Firefox OS-based smartphone could lower costs at bottom market

Mobile phone operators have increased efforts to bring internet services to the average South Africans through cheaper communication gadgets.

Until now the local smartphone industry had been dominated by Android and iOS operating systems.

However, smartphones that use this type of operating systems are mostly expensive – even the lower-end ones are still out of reach for  the average person.

High-end models like Apple’s iPhone 6 Plus and Samsung’s Galaxy S6 Edge, which allow users internet connectivity, cost several thousand rand.

However, there is good news.

MTN has introduced cheaper Alcatel OneTouch Fire E smartphone, which is a Firefox OS-based smartphone.

Alcatel with its OneTouch Fire E is planning to make its presence felt in the burgeoning South African smartphone industry.

Placed in the ultra-low cost category, the Firefox OS-based cellphone provides customers with freedom to surf the internet with no walled gardens like those found on the Android and iOS smartphone such as Samsung and iPhones.

Firefox OS and Firefox Marketplace, Mozilla – maker of the Firefox browser – are driving efforts for “open” mobile ecosystem.

Firefox OS also delivers the exceptional security, privacy, customisation and user control that users have come to expect from the Firefox Web browser.

The Alcatel OneTouch Fire E will be available on prepaid for R1699 or on contract for R89 per month on the MTN MyChoice 25 package.

President of Mozilla Li Gong says that his organisation built Firefox OS as part of Mozilla’s mission to put “the power of the web in people’s hands”.

“We are excited to see MTN launching the first Firefox OS devices in South Africa, enabling millions more people to access the mobile web at an affordable cost,” says Gong.

The Alcatel OneTouch Fire E smartphone is based on a cross-platform HTML5, which provides solid features and encourages innovation from app developers.

Already MTN South Africa is tapping into this.

Larry Annetts, Chief Marketing Officer at MTN South Africa, says having a smartphone based on the Firefox operating system means the company can deliver more unique product innovations.

“For example, the phone can be easily set up for four of the 11 official languages, namely English, Afrikaans, isiZulu and Xhosa,” explains Annetts.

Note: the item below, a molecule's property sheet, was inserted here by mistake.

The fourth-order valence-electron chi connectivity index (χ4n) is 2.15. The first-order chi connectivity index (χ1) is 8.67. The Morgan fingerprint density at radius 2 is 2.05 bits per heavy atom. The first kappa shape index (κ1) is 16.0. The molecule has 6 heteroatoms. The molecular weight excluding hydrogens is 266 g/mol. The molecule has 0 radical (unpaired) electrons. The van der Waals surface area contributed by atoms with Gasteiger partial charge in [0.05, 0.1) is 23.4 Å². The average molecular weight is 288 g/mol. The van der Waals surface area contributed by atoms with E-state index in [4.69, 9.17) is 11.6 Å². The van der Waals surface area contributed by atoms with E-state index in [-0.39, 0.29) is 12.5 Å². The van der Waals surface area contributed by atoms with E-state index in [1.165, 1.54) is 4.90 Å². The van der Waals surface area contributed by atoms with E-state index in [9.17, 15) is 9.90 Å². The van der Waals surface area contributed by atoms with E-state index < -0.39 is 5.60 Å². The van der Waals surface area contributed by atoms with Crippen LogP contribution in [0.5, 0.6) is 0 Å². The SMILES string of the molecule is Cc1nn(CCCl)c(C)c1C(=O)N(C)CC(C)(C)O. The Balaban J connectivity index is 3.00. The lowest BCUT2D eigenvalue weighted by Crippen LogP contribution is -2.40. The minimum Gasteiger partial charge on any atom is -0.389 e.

“MTN will incorporate other languages in future versions of the phone. This means that our customers can choose the language they are most comfortable with and get a more naturally appealing connected experience,” he says

Alcatel OneTouch Fire E smartphone entrance won’t be easy

The South African industry is already flooded with a number of Android-based smartphones.

Both MTN and Vodacom have also successfully brought their own-branded Android smartphones to the local market, which retail at less than R600.

In January 2014 MTN – South Africa’s second biggest mobile phone operator – started retailing its own-branded Steppa 1, which has become the second biggest selling smartphone in the country.

In August 2014 South Africa’s biggest mobile phone operator Vodacom introduced an entry level smartphone, Vodacom Smart Kicka, as part of its strategy to connect the country.

Vodacom shipped more than 170 000 own-branded tablets in the last quarter of 2014, according to a report from global research firm IDC.

“South Africa is a country of early adopters of the latest smartphone trends and I am convinced they are going to love the Alcatel OneTouch Fire E smartphone now available from MTN,” says Ernst Wittmann Southern Africa Country Manager for Alcatel OneTouch.

The sleek design of the Alcatel OneTouch Fire E may entice South Africans to consider buying it and those who can’t afford the high-end smartphone may see it as an alternative.

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